Ed felt Polly’s hand on his arm, but he said nothing. He didn’t like the way she’d begun acting as though she owned him. Sometimes, though, it was better to just let things go.
Like Linnie Mae Sparks.
He stared after her wagon as it rolled down Main Street.
“Come on, Ed.” Polly tugged at his arm. “We have a lot to get done this morning, and I’m hungry.” Her lips formed a playful pout.
“Right.” With Polly clinging to his arm, he pushed open the door of the cafe. “Morning, Elmer. Morning, Mackie.” He nodded to the owner and to the shy, dark-eyed girl who stood at her father’s side. She’d worked at the cafe from the time she’d been big enough to carry a tray, but Mackie Ledbetter still got nervous and clumsy when customers came in. Ed always tried to encourage her, tried to draw her out a bit. He smiled her way, hoping to put her at ease.
Polly nudged him. She guided him toward a table and stood waiting until he’d pulled out her chair for her. More and more, it seemed, the woman had come to expect things from him. Things Ed had no intention of giving.
Not things like pulling out a chair. That was the least of it. Things that had to do with what women called being a couple. He and Polly were friends, sure enough, and they’d been spending a good many hours together over the last few weeks, but that didn’t make them a couple. Not by a long shot.
Ed took his seat, picked up the menu and studied it, noting the new prices written in with an ink pen. Cost of living seemed to go up every day.
Already Polly was chattering at him from across the table. He caught a word or two, figured it wasn’t anything too consequential, and went on reading.
A moment later, she tapped him on the arm. “I swear, you haven’t heard a thing I’ve been saying. And put down that menu.” Polly reached across the table and snatched it from his hands. “It’s not like you don’t know what you want. You’ll have two poached eggs, black coffee, toast, and hashed brown potatoes, same as you have every morning.”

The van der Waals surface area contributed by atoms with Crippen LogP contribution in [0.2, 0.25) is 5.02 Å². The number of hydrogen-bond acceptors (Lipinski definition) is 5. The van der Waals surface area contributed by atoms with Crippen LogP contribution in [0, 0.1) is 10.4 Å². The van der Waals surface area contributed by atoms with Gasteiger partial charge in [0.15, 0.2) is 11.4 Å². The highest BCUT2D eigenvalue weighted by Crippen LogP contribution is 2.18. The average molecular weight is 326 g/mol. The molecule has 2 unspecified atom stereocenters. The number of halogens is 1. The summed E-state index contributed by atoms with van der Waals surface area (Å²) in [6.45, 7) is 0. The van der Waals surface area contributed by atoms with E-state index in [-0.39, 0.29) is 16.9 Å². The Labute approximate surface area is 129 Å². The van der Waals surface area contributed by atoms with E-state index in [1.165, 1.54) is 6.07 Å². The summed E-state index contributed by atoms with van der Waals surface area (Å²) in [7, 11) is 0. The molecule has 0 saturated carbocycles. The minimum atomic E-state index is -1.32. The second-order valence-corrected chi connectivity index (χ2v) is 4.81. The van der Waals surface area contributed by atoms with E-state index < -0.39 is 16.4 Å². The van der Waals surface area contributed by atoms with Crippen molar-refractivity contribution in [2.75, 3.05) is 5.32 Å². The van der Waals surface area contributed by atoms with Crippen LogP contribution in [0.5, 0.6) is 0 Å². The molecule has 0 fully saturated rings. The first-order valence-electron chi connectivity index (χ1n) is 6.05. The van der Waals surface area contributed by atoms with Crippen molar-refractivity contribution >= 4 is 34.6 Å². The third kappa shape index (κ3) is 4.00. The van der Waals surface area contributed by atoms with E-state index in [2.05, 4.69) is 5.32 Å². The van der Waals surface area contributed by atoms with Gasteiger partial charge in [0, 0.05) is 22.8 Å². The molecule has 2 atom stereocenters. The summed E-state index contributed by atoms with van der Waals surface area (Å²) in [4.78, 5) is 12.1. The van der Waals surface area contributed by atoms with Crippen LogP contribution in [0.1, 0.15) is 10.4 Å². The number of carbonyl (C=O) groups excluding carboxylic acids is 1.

Out of the corner of his eye, he saw Mackie grinning.
“The usual, Mr. Ferguson?”
He nodded. But Mackie didn’t move. “Something wrong?” he asked.
The girl shifted her weight from one foot to the other and rocked back and forth, apparently trying hard to decide whether or not to say what was on her mind. When she leaned closer, her brown eyes widened.
“Was that really Linnie Mae Sparks you was talking to? That’s who Pa said it was. Is she coming back now? Is she going to be in the show? And did you come up with a part for me yet?” Mackie’s voice cracked on the last question.
Ed’s heart went out to the girl. She was almost eighteen now and had a head filled with dreams. Big dreams. Unrealistic dreams. Mackie wanted to be a star someday, and maybe she had some talent hidden deep down inside somewhere, but she didn’t have near enough confidence.
Ever since Polly had rooked Ed into directing the special Founder’s Day performance at the new Barn Theater going up, he’d been pestered by one aspiring actress after another. Mackie had begged and pleaded for a chance, and he’d given her one. In fact, he’d given her a slew of chances. But every time she stepped in front of an audience— even if it was only him, Polly, and a couple other cast members— Mackie got tongue-tied, turned beet red, and went running off. Ed promised he’d think of some role the girl could play that wouldn’t require her to talk. He hadn’t come up with anything yet.
Polly cleared her throat. “Yes, Mackie, that was Linnie Mae, but no, she is not going to be in the show. Now, run along and get our food.” When Mackie nodded and hurried away, Polly rapped her knuckles on the table. “Ed? You did hear me, right? I don’t want you getting any ideas. Linnie is not going to be in our show.”